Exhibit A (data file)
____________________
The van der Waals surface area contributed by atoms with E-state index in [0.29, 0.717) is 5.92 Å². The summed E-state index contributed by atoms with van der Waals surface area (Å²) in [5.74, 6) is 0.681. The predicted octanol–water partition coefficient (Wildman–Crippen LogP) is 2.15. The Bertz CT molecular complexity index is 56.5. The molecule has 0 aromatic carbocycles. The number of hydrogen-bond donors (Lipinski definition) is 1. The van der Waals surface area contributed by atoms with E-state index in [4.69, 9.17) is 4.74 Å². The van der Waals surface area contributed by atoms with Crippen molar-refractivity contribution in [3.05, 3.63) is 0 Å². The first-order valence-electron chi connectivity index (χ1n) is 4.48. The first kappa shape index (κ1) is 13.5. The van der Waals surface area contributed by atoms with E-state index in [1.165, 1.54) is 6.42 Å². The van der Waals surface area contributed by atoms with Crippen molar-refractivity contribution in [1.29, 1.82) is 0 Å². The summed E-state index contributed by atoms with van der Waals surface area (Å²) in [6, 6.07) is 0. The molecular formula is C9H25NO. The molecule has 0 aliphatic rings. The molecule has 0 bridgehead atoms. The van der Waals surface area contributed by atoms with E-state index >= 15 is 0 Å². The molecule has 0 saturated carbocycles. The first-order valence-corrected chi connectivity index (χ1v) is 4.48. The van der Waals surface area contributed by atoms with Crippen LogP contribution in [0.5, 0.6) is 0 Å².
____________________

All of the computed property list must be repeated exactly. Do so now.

The van der Waals surface area contributed by atoms with E-state index in [0.29, 0.717) is 5.92 Å². The summed E-state index contributed by atoms with van der Waals surface area (Å²) in [5.74, 6) is 0.681. The predicted octanol–water partition coefficient (Wildman–Crippen LogP) is 2.15. The Bertz CT molecular complexity index is 56.5. The molecule has 0 aromatic carbocycles. The number of hydrogen-bond donors (Lipinski definition) is 1. The van der Waals surface area contributed by atoms with E-state index in [4.69, 9.17) is 4.74 Å². The van der Waals surface area contributed by atoms with Crippen molar-refractivity contribution in [3.05, 3.63) is 0 Å². The first-order valence-electron chi connectivity index (χ1n) is 4.48. The first kappa shape index (κ1) is 13.5. The van der Waals surface area contributed by atoms with E-state index in [1.165, 1.54) is 6.42 Å². The van der Waals surface area contributed by atoms with Crippen molar-refractivity contribution in [1.29, 1.82) is 0 Å². The summed E-state index contributed by atoms with van der Waals surface area (Å²) in [6, 6.07) is 0. The molecular formula is C9H25NO. The molecule has 0 aliphatic rings. The molecule has 0 bridgehead atoms. The van der Waals surface area contributed by atoms with E-state index >= 15 is 0 Å². The molecule has 0 saturated carbocycles. The first-order valence-corrected chi connectivity index (χ1v) is 4.48. The van der Waals surface area contributed by atoms with Crippen LogP contribution in [0.5, 0.6) is 0 Å².